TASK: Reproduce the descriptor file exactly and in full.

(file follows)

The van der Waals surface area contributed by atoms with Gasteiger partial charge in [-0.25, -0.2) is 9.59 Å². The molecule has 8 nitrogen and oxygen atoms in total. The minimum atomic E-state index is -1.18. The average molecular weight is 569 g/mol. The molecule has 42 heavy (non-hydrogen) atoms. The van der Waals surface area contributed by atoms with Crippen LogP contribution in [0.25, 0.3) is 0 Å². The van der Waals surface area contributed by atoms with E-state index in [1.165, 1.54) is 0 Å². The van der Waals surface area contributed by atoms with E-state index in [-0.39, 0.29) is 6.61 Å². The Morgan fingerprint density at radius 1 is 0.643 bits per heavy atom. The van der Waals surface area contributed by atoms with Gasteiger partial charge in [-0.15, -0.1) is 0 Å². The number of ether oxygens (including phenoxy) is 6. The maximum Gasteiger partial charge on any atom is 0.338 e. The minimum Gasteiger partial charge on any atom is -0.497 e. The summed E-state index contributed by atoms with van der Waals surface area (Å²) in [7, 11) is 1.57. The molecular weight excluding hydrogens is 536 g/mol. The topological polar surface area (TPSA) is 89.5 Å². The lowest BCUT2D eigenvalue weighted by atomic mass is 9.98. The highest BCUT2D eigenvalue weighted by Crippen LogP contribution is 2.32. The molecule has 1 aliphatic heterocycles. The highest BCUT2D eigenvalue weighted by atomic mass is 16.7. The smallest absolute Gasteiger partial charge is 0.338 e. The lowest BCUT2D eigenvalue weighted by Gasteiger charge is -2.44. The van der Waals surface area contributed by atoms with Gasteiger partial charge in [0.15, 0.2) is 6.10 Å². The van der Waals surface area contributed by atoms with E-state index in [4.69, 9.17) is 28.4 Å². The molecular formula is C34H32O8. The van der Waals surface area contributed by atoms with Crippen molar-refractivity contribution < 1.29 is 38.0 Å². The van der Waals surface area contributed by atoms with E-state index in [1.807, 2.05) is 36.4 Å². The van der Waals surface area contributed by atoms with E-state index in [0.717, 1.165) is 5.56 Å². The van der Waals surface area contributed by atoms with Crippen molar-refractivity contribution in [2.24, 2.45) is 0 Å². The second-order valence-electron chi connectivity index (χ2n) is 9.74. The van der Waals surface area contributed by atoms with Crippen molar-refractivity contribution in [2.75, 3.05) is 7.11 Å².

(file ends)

The van der Waals surface area contributed by atoms with Gasteiger partial charge in [-0.25, -0.2) is 9.59 Å². The molecule has 8 nitrogen and oxygen atoms in total. The minimum atomic E-state index is -1.18. The average molecular weight is 569 g/mol. The molecule has 42 heavy (non-hydrogen) atoms. The van der Waals surface area contributed by atoms with Crippen LogP contribution in [0.25, 0.3) is 0 Å². The van der Waals surface area contributed by atoms with E-state index in [1.165, 1.54) is 0 Å². The van der Waals surface area contributed by atoms with E-state index in [-0.39, 0.29) is 6.61 Å². The Morgan fingerprint density at radius 1 is 0.643 bits per heavy atom. The van der Waals surface area contributed by atoms with Gasteiger partial charge in [-0.15, -0.1) is 0 Å². The number of ether oxygens (including phenoxy) is 6. The maximum Gasteiger partial charge on any atom is 0.338 e. The minimum Gasteiger partial charge on any atom is -0.497 e. The summed E-state index contributed by atoms with van der Waals surface area (Å²) in [7, 11) is 1.57. The molecular weight excluding hydrogens is 536 g/mol. The topological polar surface area (TPSA) is 89.5 Å². The lowest BCUT2D eigenvalue weighted by atomic mass is 9.98. The highest BCUT2D eigenvalue weighted by Crippen LogP contribution is 2.32. The molecule has 1 aliphatic heterocycles. The highest BCUT2D eigenvalue weighted by atomic mass is 16.7. The smallest absolute Gasteiger partial charge is 0.338 e. The lowest BCUT2D eigenvalue weighted by Gasteiger charge is -2.44. The van der Waals surface area contributed by atoms with Gasteiger partial charge in [0.15, 0.2) is 6.10 Å². The van der Waals surface area contributed by atoms with E-state index in [4.69, 9.17) is 28.4 Å². The molecular formula is C34H32O8. The van der Waals surface area contributed by atoms with Crippen molar-refractivity contribution < 1.29 is 38.0 Å². The van der Waals surface area contributed by atoms with E-state index in [1.807, 2.05) is 36.4 Å². The van der Waals surface area contributed by atoms with E-state index in [0.717, 1.165) is 5.56 Å². The van der Waals surface area contributed by atoms with Crippen molar-refractivity contribution in [2.24, 2.45) is 0 Å². The second-order valence-electron chi connectivity index (χ2n) is 9.74. The van der Waals surface area contributed by atoms with Crippen molar-refractivity contribution in [2.75, 3.05) is 7.11 Å².